Edited by Labyrinthine
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I have an HSA as well. I like having it, but yes, my deductible is very high.

 

my deductible is 2,500 a year with an HSA, but once that's used, the insurance covers 100%.

 

and the cost of the insurance is about 1/2 of the PPO.

 

and if you don't use it, you keep your contributions to the HSA - it's your money.

 

put in the 3K allowable and just keep it topped off year to year, put 2 years in just to cover any possible carryover

 

and put the savings from not paying the PPO rate in your 401K or IRA.

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That is what I do, ICAN! The difference between the high deduc plan that I have and the low deduc plan is about $180/month in premiums. That's a BIG difference. And it would only save me $1,000 in deductible. I think in a lot of cases people go with the lower deductible plans out of fear of the "what if" without looking at the hard numbers. I'm lucky in that there is pretty low risk for me. I'm young and healthy In fact, I could probably get away with no insurance (but I'm not that brave!). It took me a few years to understand enough about my insurance policies to make the decision to go high deduc but now that I have, it seems so common sense for me.

 

Now, not everyone can do this. Some employers don't offer high deduc, some people have expensive, chronic conditions and cannot afford a high deduc plan. But if you can, I say do it. Sock away some money in your HSA and 401k and plan for the future!

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Do you or dont you and how much?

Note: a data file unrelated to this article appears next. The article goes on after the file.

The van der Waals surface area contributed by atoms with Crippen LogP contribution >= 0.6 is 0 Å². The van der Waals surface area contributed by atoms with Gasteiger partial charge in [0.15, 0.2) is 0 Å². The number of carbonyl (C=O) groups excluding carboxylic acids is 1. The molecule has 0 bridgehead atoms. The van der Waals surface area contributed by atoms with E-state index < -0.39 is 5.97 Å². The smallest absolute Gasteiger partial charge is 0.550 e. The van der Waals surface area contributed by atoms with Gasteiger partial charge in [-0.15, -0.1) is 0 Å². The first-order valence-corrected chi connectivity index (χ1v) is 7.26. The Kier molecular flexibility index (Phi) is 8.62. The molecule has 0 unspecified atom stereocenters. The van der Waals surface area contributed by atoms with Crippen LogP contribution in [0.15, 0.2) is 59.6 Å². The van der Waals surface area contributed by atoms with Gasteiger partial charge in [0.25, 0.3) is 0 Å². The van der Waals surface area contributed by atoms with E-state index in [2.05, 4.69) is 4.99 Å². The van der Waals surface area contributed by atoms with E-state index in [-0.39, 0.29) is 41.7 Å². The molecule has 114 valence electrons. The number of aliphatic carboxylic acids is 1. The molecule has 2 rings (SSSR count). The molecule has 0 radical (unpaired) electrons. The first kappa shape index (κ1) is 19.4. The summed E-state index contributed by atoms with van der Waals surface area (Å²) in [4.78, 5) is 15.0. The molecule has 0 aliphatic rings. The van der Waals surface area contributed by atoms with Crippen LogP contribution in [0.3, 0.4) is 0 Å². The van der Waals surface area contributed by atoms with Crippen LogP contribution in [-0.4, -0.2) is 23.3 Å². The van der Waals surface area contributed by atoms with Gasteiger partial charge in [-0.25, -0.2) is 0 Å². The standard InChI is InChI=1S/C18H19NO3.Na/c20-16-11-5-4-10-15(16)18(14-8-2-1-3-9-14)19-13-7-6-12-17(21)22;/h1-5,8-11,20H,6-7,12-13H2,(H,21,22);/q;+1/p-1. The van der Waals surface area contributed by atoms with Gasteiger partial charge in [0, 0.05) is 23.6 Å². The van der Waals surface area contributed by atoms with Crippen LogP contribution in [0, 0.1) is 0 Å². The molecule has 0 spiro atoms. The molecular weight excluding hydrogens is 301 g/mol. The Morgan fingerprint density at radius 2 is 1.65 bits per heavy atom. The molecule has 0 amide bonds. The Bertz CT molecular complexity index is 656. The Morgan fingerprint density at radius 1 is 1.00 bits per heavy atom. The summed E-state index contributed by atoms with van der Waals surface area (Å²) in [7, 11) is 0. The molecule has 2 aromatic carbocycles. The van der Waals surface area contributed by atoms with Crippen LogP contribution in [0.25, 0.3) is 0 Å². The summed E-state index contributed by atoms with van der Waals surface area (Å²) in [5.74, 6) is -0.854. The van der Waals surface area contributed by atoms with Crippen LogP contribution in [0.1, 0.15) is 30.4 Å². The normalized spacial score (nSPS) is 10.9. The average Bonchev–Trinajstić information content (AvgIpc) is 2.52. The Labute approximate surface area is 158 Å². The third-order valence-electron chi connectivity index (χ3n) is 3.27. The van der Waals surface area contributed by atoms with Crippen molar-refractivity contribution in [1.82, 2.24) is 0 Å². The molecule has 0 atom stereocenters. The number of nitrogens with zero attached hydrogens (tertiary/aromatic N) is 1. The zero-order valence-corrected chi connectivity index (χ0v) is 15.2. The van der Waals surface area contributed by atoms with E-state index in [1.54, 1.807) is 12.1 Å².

I am reading up on them, debating on enrolling in one, just not sure how much.

 

 

Don't you have someone who knows something about insurance in the house? :rofl:

 

LOL. My agent was busy working on the car.

 

I am thinking though for our house I will give it a try the rest of the year, for co-payments, glasses, lab work stuff like that. If it doesn't work out, I will drop it for next year. Looks like we have until March 15 of next year to use the funds.

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I have a FSA. They are changing the rules though and will let some roll over. At least that is what I was notified by my employer. But it is still a flexible spending account.

 

I also have a debit card so that I don't have to wait to be reimbursed. I have ~$600 a year going to it. This year I have already spent approximately triple that and am still incurring expenses. :(.

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Do you or dont you and how much?

 

I am reading up on them, debating on enrolling in one, just not sure how much.

 

 

Don't you have someone who knows something about insurance in the house? :rofl:

 

You wouldn't know it, would ya? :rofl::rofl::rofl::rofl:

 

If she doesn't like my idea, she looks elsewhere.

Edited by Fallon